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These recordings were made with a high resolution, lab quality, digital recording
system inside SPCR's own 11 dBA ambient anechoic chamber, then converted to
LAME 128kbps encoded MP3s. We've listened long and hard to ensure there is no
audible degradation from the original WAV files to these MP3s. They represent
a quick snapshot of what we heard during the review.
Each recording starts with ambient noise, then 10 second segments of product
at various states. For the most realistic results,
set the volume so that the starting ambient level is just barely audible, then
don't change the volume setting again while comparing all the sound files.
Maelstrom - Baseline at 1m
top, rear and side fans @9V (21 dBA@1m)
top and rear fans @12V (23 dBA@1m)
side fan @12V (24 dBA@1m)
top, rear and side fans @12V (26 dBA@1m)
The Inwin Maelstrom may be the ugliest computer case we've ever tested, but
we do not judge on looks alone there are a number of things that impressed
- The quality of construction is above par given its cost; it has thick, heavy
side panels that do not have any flex once mounted.
- The motherboard tray is raised higher than the Antec
1200, so the rear and top fans are closer to the CPU area for better
- The power supply is elevated more than usual, giving it ample breathing
- There is also convenient cutout in the motherboard tray to aid in the mounting
of CPU heatsinks that require access to the backside of the board.
- Last but not least, the power and reset buttons are very solid, flush with
the case and require quite a bit of force to depress properly. This may sound
trivial, but it's a thoughtful touch; when we reviewed the Silverstone
Raven, we must have accidentally rebooted it over a dozen times due
to its over-sensitive reset and power buttons.
The only thing we dislike about the overall design, besides the aesthetics,
is the lack cable management features.
The Maelstrom looks like it would be a loud case, and it is, at least in its
stock configuration. The fans that ship with the case are actually decently
quiet on their own, but at full speed and mounted in the case, they are noticeably
louder. The fan mounting holes on the side panel have rubber grommets on them
to dampen vibration, but the rest of the fans are hard-mounted with screws.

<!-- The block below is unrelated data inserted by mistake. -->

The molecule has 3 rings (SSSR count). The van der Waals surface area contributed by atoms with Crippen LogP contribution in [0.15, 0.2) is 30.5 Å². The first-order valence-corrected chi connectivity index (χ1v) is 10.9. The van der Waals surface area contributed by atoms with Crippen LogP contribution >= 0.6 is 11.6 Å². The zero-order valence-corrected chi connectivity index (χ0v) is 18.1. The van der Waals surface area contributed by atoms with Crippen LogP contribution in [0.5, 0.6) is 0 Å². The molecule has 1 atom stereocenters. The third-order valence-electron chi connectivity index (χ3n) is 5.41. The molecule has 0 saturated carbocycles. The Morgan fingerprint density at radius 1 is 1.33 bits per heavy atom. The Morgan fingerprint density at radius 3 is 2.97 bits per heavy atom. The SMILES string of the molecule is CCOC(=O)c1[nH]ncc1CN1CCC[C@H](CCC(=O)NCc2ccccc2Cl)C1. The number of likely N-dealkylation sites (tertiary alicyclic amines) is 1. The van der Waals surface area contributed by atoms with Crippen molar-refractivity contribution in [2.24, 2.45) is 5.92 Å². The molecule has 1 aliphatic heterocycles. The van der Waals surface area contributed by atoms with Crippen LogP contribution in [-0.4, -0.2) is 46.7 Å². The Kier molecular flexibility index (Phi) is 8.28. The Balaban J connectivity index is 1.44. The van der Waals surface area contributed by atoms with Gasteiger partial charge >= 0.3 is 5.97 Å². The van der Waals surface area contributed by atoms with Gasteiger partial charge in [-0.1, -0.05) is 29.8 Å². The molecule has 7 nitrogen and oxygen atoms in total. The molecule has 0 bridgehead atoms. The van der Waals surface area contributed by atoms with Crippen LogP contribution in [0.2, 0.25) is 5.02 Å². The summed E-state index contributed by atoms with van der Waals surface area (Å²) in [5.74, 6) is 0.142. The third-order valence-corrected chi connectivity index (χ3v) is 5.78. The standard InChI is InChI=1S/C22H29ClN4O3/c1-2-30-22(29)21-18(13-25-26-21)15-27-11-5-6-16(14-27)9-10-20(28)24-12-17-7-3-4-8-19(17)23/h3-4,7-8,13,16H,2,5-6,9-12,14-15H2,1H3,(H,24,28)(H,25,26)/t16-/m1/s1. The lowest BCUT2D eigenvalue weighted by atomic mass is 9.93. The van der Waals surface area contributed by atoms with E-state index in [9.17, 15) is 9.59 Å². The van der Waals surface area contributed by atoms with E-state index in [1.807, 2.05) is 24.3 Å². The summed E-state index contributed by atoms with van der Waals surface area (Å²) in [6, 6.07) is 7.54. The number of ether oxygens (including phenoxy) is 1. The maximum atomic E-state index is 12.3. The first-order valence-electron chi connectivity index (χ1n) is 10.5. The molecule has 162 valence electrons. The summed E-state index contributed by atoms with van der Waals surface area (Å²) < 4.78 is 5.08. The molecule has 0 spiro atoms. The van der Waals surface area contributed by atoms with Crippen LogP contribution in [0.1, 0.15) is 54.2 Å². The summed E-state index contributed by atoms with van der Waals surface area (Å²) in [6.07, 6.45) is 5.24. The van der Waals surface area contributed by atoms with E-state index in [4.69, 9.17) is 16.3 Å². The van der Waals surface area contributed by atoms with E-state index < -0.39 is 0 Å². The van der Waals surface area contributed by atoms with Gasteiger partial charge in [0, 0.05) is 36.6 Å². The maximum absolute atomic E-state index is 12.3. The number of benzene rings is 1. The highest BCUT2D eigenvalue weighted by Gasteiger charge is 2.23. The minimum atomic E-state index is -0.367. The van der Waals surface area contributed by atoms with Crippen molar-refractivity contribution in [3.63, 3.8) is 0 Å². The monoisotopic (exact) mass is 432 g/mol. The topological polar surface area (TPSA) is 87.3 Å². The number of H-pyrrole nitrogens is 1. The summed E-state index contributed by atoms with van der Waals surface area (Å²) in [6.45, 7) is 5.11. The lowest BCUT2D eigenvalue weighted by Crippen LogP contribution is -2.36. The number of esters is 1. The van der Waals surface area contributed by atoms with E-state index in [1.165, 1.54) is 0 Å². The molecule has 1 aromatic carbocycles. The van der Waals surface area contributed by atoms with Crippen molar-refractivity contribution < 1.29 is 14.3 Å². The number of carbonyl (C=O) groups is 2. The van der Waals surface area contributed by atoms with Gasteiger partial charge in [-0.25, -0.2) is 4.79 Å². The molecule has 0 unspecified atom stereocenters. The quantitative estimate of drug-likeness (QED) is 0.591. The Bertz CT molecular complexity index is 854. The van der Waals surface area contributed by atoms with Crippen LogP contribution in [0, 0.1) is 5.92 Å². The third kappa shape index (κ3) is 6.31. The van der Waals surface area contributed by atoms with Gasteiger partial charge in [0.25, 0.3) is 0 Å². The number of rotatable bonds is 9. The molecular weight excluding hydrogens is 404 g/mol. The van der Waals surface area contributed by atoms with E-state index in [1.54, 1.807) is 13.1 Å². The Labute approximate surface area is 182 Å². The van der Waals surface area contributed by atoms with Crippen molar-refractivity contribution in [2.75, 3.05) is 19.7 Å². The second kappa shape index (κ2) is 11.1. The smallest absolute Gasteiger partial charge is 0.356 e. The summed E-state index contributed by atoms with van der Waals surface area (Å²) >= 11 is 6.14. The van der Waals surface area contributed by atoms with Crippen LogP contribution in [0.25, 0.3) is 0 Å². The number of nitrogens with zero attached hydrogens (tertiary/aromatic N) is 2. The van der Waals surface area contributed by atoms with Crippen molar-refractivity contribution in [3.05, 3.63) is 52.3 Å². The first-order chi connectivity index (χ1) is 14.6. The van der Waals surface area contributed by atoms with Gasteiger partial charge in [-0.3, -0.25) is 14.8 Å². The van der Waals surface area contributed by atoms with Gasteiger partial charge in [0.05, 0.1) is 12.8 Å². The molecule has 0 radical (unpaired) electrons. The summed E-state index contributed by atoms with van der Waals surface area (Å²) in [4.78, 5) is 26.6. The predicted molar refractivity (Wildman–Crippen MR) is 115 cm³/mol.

Most gaming cases that pass through our labs have some type of fan control
included, usually three-speed switches. The Maelstrom is lacking in this department,
so you will have to find a way to undervolt the fans to keep system noise at
a reasonable level, assuming your other components do not drown them out.
Then there is the issue of the large vents at the top, back, front and in particular,
the left side panel. Fortunately the case makes the least amount of difference
when it comes to system noise, so having a case full of holes isn't necessarily
a detriment if the correct components are selected and appropriate fan control
is exercised. The worst thing about the excess ventilation is probably the inevitable
accumulation of dust. No hard drive vibration damping is offered, but this is
typical; setting up your own suspension system is a trivial task.
When it comes to thermal performance, the Maelstrom is more than up to the
task, excelling against other large conventional towers, especially when tasked
with cooling multiple high draw graphics cards. The ample ventilation and the
case's biggest asset, the 22cm fan that blows air directly over the graphics
cards, gives the Maelstrom a significant edge over cases like the Antec 1200
which only has a single, mostly ineffective 12cm side fan. The only cases we've
tested that provide superior cooling with lower system noise levels are the
Silverstones that feature the innovative rotated motherboard design and large
18cm fans blowing from the bottom up: the Raven RV01/RV02
and Fortress FT02. However,
all three carry a heavy price premium compared to the Maelstrom, which can be
found for as little as $100.
We would love for Inwin to address the issues we mentioned, and abandon the
industrial hazard motif for something more streamlined. As it stands, the Maelstrom
seems like the ultimate, inexpensive, no-frills gaming case. It's not exactly
a diamond in the rough more like a small truffle buried under a few feet
of dirt. If you can look beyond its exterior, there is solid value to be found.
* Well ventilated = excellent cooling
* Solid construction/design
* Stock fans have good acoustics when undervolted
* Effective 22cm side fan
* Ugly as sin
* Tall, deep
* No fan control
* Poor cable management
* Undampened hard drive mounts
Our thanks to Inwin
for the Maelstrom sample.
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Articles of Related Interest
Cases: Basics & Recommendations
Fortress FT02 ATX Case
Silverstone Raven Two
Antec Twelve Hundred Gaming Case
Antec Nine Hundred Two Gaming Case
Antec Sonata Elite ATX Mid-Tower
Silverstone Fortress FT01:
Positive Pressure Case
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